What the world’s longest lasting republic can teach the leader of the world’s largest democracy
Venice reminds visitors that prosperity knows no religion. Neither does good governance. Other impulses shaped the Byzantine, Ottoman, Napoleonic and British empires whose tides also washed over the eastern Mediterranean, but Venice claimed no imperial mission. It exported no ideology. It did not even crave territory. Only the urge to become rich created La Serenissima, The Most Serene Republic of Venice. The young Bangladeshi men scattering fragments of coloured light from Chinese-made torches that they sell in Venice’s Piazza San Marco are the latest to testify to that spirit of commercial enterprise.
Napoleon allegedly called the piazza the ‘finest drawing- room in Europe’. Venetians see it as the centre of the world. Unerringly hitting on the truth in their untutored innocence, the Bangladeshi boys know that a paved vastness surrounded by arcades of glittering shops can only be a marketplace. “You have a new government in India?” one of them, a lad from Kishorganj, asked me. He hadn’t heard of that famous son of Kishorganj, Nirad C Chaudhuri. Narendra Modi’s name meant nothing to him either. But a garbled rumour had reached his ears that India’s new political leader “doesn’t like us Bangladeshis”. This new leader, he believed, had vowed to send back even Hindus who had migrated to India from Bangladesh.
Another Bangladeshi presented a more sophisticated assessment. “Your election results have been accepted. Ours haven’t. That means more instability,” he bemoaned, referring to the battle of the begums 6,000 miles away. A European family stopped just then to ask about the kaleidoscopic lights and I retreated. Even a Bengali adda must yield precedence to the market in Venice.
Neither Bangladeshi had any inkling of the appositeness of the conversation in the shadow of the pink façade of the Doge’s Palace above the Grand Canal. The world’s longest lasting republic— 1,100 years from 697 to 1797—has much to teach the world’s largest democracy. True, the Venetian Republic reserved high office for only noblemen, but that didn’t mean an archaic order of hereditary privilege. Venice’s nobility was a vibrant commercial elite. Whenever La Serenissima ran short of funds, it updated theprecious Golden Book of the nobility so that munificent donors could be added to the existing lords and counts. With the canny sense of all traders, Venice sold titles long before Lloyd George in England. Today’s bania could be tomorrow’s Baron.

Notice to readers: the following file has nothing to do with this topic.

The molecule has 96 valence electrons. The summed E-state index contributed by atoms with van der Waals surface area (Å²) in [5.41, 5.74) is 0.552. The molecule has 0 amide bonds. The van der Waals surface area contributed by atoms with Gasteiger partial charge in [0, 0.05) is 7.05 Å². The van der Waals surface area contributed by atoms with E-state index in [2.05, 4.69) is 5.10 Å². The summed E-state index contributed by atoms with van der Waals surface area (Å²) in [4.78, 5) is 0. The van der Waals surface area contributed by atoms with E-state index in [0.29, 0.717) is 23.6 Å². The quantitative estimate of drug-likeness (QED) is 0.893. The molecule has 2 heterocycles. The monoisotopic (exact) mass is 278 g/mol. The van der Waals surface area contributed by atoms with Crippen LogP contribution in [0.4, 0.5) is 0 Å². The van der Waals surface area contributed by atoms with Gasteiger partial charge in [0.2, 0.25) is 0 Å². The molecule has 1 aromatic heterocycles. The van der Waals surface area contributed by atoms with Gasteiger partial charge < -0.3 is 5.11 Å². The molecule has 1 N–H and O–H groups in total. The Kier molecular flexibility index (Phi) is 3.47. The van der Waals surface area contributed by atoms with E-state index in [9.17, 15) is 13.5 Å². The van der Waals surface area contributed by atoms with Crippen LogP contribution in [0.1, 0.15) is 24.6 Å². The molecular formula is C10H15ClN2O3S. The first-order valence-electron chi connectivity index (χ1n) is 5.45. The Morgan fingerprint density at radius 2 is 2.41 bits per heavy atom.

Every Venetian, Pope Pius II wrote snobbishly in the fifteenth century when Venice was at the height of imperial glory, was a slave to ‘the sordid occupations of trade’. One sees overwhelming evidence of this triumph in room after painted room of the Doge’s Palace. In their ermine robes and bejewelled velvet caps, the Doges comported themselves like monarchs. But they knew they were kings in a truer sense. They were millionaire businessmen elected to the highest office in the modern world’s first republic.
Being sturdy democrats, Venetians wanted no hereditary oligarchy. They took care to elect only old men so that their reigns were necessarily short, thereby eliminating the need for cumbersome ombudsmen and impeachment procedures. A Doge who was so infirm as to fall out of his throne was preferable to the young sprig of an entrenched dynasty. The fifty-fifth Doge who did try to perpetuate his rule was beheaded in the Piazza San Marco. Today, a black shroud painted over his portrait in the Palace’s Sala del Maggior Consiglio (Hall of the Great Council) warns populist rulers everywhere of the peril of trying to bend the rules to serve their authoritarianism.
Other huge murals of Ottoman pashas in onion-shaped turbans (Mahmud II replaced the turban in 1825 with the fez as a symbol of modernity, but it, too, was banned in turn in 1925 by Kemal Ataturk) are a reminder of interaction across religious lines. Pragmatism is never a prisoner of bigotry. Even while fighting the Turks, Venice kept open her trading posts in Ottoman-ruled Syria and Egypt. She also allowed Turkish merchants to set up their own business centre on the Grand Canal.
I was told of an occasion in 1464 when the fiercely Christian Knights of St John seized some Muslim passengers from a Venetian ship at Rhodes. Hearing of the outrage, Venice at once sent a fleet to rescue them. The Knights had no option but to hand over the Muslims who were then safely returned to the Turkish authorities in Alexandria. La Serenissima understood that even religious adversaries must be protected not only in the interests of mercantile prosperity and good governance but for the sake of the administration’s own reputation. Venice projected herself to the West as Christendom’s fervent champion in the eastern Mediterranean. But she knew that within her own sphere of influence—and that extended beyond the Adriatic to Greece, Asia Minor and North Africa—she needed Islam for trade and survival.